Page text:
Stuart McInally - this week named Scotland captain for the World Cup - had just turned 18 when he made the trip down south with Watsonians on a pre-season tour in 2008.
Then, he was a wet behind the ears back-row player who had finished school at George Watson’s College in Edinburgh.
Such was his talents on the rugby field and his calm, composed nature off it that he was already very much on Edinburgh Rugby and the Scotland under-20s team’s radar.
Whilst getting used to life as an apprentice with Edinburgh he would be playing his club rugby with his local club Watsonians.
Moving into a senior dressing room for the first time can be daunting for any young player, but the Watsonians first XV squad at the time had heard all about McInally’s potential.
Stuart McInally speaks about the honour of being named captain of the Scotland squad heading to #RWC2019.— Scottish Rugby (@Scotlandteam) September 3, 2019
Find out what the role means to him and how he fits into the wider leadership group as the squad make their final preparations for Japan.https://t.co/d7B7QtcEMm
And when he joined the group in August 11 years ago, he fitted in seamlessly and was soon one of the boys.
“At that time everyone in Scottish rugby circles had started to hear about Stuart - or Rambo as we came to know him - because he had been very impressive in the George Watson’s first XV as the captain,” then Watsonians first XV head coach Bruce Aitchison told TRU.
“I was looking forward to working with him and straight away I found him to be humble, honest and hardworking and a joy to have around the squad.
“Fast forward 11 years and the great thing for me is that if you bump into Stuart he is still that same character, there is certainly no ego about this guy, and that is why if you ask the majority of people in Scottish rugby what they feel about him being World Cup captain they will be so chuffed for him.
“He is a great role model. Going back some 11 years, he slotted into our back-row at Watsonians well and he had the respect of those around him instantly despite his tender years because of his work ethic and ball carrying abilities.
“I remember in one game back then Fraser Brown [who is also going to the World Cup with Scotland] and Rambo both went in for a tackle on Melrose’s John Dalziel [now Glasgow Warriors forwards coach].
“Those that remember John playing know that he was a powerful man and the two youngsters were so committed to the tackle and the team that they clashed heads and both took sore ones.
“It epitomised the attitude that they both have and to see them in the Scotland squad together now is excellent.
“Seeing Rambo as captain gives me extra pride and, knowing his character as I do, I know he will do a fine job in Japan.”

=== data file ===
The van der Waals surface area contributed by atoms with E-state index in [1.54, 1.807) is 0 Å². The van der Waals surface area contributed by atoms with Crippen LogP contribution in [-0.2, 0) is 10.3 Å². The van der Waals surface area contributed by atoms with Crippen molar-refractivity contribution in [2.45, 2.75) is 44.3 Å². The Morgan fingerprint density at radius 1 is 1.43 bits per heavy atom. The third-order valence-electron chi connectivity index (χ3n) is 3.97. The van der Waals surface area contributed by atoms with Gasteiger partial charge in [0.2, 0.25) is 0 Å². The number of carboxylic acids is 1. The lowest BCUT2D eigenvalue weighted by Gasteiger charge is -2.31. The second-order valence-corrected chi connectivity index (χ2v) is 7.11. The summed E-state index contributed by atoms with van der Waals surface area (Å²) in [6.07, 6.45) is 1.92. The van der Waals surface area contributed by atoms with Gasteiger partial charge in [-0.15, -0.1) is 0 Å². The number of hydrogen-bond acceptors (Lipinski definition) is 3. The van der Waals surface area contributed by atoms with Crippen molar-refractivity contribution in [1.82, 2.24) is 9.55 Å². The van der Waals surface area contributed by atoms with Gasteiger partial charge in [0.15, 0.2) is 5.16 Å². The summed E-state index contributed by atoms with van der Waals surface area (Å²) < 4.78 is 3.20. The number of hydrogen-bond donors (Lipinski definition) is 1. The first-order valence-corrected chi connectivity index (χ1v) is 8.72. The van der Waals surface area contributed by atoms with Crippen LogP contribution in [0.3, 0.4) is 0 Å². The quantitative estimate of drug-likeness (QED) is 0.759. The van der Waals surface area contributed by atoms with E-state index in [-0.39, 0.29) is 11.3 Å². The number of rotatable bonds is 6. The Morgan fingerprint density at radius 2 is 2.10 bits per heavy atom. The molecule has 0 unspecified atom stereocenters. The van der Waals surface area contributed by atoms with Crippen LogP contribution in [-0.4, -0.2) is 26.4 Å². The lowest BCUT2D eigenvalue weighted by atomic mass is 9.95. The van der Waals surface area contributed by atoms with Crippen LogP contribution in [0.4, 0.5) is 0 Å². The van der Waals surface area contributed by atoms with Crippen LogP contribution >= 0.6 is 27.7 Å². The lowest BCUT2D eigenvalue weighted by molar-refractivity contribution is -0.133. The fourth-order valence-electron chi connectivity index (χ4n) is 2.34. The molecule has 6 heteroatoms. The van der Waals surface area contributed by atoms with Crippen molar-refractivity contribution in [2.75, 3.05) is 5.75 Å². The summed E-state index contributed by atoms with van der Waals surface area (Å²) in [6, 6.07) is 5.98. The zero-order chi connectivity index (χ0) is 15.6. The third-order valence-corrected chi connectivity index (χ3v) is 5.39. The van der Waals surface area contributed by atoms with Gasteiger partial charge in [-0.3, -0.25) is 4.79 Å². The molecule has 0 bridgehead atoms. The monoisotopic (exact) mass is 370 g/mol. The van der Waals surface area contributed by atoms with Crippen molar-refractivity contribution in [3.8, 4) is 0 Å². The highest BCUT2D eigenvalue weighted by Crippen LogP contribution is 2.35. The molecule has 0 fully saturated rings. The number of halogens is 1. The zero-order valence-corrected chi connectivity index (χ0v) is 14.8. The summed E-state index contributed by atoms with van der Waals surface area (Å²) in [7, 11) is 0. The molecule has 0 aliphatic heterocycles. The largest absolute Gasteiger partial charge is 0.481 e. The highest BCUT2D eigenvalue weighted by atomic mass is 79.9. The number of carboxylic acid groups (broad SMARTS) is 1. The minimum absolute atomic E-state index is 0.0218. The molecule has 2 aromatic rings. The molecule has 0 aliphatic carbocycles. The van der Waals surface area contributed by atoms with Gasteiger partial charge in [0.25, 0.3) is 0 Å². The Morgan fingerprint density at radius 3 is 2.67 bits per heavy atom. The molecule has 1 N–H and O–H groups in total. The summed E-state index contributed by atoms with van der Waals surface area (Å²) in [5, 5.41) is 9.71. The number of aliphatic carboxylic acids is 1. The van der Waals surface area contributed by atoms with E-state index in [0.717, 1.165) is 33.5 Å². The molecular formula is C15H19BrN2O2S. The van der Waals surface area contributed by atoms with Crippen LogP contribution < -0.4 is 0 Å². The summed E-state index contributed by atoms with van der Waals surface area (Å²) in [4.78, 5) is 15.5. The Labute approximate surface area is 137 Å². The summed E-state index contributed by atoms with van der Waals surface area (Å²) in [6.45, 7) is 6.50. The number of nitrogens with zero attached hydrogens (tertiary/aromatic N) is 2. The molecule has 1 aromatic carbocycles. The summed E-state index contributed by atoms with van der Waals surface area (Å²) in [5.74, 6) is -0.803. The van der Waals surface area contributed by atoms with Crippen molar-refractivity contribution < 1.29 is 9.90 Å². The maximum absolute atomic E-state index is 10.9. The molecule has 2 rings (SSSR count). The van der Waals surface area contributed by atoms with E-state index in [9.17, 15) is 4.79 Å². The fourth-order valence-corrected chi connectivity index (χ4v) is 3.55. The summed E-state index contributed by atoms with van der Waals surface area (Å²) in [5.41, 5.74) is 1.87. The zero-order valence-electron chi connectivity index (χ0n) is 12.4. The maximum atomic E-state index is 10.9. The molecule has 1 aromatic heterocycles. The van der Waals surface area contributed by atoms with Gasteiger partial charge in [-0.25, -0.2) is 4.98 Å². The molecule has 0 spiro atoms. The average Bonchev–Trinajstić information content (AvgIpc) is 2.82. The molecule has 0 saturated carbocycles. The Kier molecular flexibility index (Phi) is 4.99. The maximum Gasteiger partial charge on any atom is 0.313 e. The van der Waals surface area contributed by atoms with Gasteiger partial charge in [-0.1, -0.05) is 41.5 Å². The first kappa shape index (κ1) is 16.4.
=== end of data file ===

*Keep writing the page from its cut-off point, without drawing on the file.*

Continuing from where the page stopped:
It was at the Scotland squad’s send-off dinner before the 2015 World Cup that McInally, then with just two caps to his name and still learning the position of hooker following his move from the back-row, realised something was not right.
A neck injury had flared up and it meant that he would not be able to travel to the showpiece event under then head coach Vern Cotter.
“The journey since then has been tough,” McInally, now 29 and with 29 caps, stated.
“I remember when I found out I was missing the 2015 World Cup, I said to myself that I was going to use the hurt to come back stronger.
“I was determined to come back with a stronger neck than I’d ever had before because I think I took that for granted, how strong your neck needs to be to play in the front-row in international rugby.
“After missing the 2015 tournament I played all of the 2016 Six Nations because I think Fraser [Brown] was injured so it was between myself and Fordie [Ross Ford].
“Then I didn’t play at all the following year because I was struggling to even get in the Edinburgh team, so that was a really tough year for me, feeling like I was ready to kick on, but I couldn’t.
“Then when Richard [Cockerill, head coach since 2017] came into Edinburgh and Ross [Ford] had an injury, he just believed in me and gave me a good run of games.
“Up to that point I hadn’t started more than one game in a row without having to go back to the bench, so he just gave me loads of game time and that’s when I started managing to play for Scotland as well.”
McInally is the skipper ahead of Scotland’s pool opener with Ireland on September 22, but he certainly will not be leading alone in Asia.
“Gregor [Townsend, the Scotland head coach] told me last week that he wanted me to be captain in Japan,” said McInally.
“I just smiled straight away. I was desperate to do it. I was also aware of how much leadership there is around me.
“Having so many leaders does make me more relaxed, knowing that I’ve got Greig [Laidlaw] and John [Barclay] there for example.
To be injured just before World Cup in 2015 must of been a big blow to this guy and today to be named captain of the side just shows how committed and professional this man is, I have seen this first hand. On ya @McInallyStuart also well done to all the other lads involved.— John Hardie (@hardhorse44) September 3, 2019
“Greig speaks so well about everything because of his experience while John is big on defence, between them they have almost 150 caps so I’d be silly not to tap into that experience and it certainly makes me more relaxed in my role as captain.
“It’s a really proud moment for me and 2015 does seem like a long time ago now. People keep bringing it up about the last World Cup and obviously it was disappointing, but this time around I feel like a different player.
“I was very much just coming towards what felt like the end of my transition from back-row to hooker then.
“I think that if I’d gone to that World Cup I wouldn’t have been as comfortable as I am now standing on the sideline throwing the ball in or scrummaging.
“Experience has helped me loads and this time around I feel more relaxed and personally in a good place to go to Japan and play some good rugby.”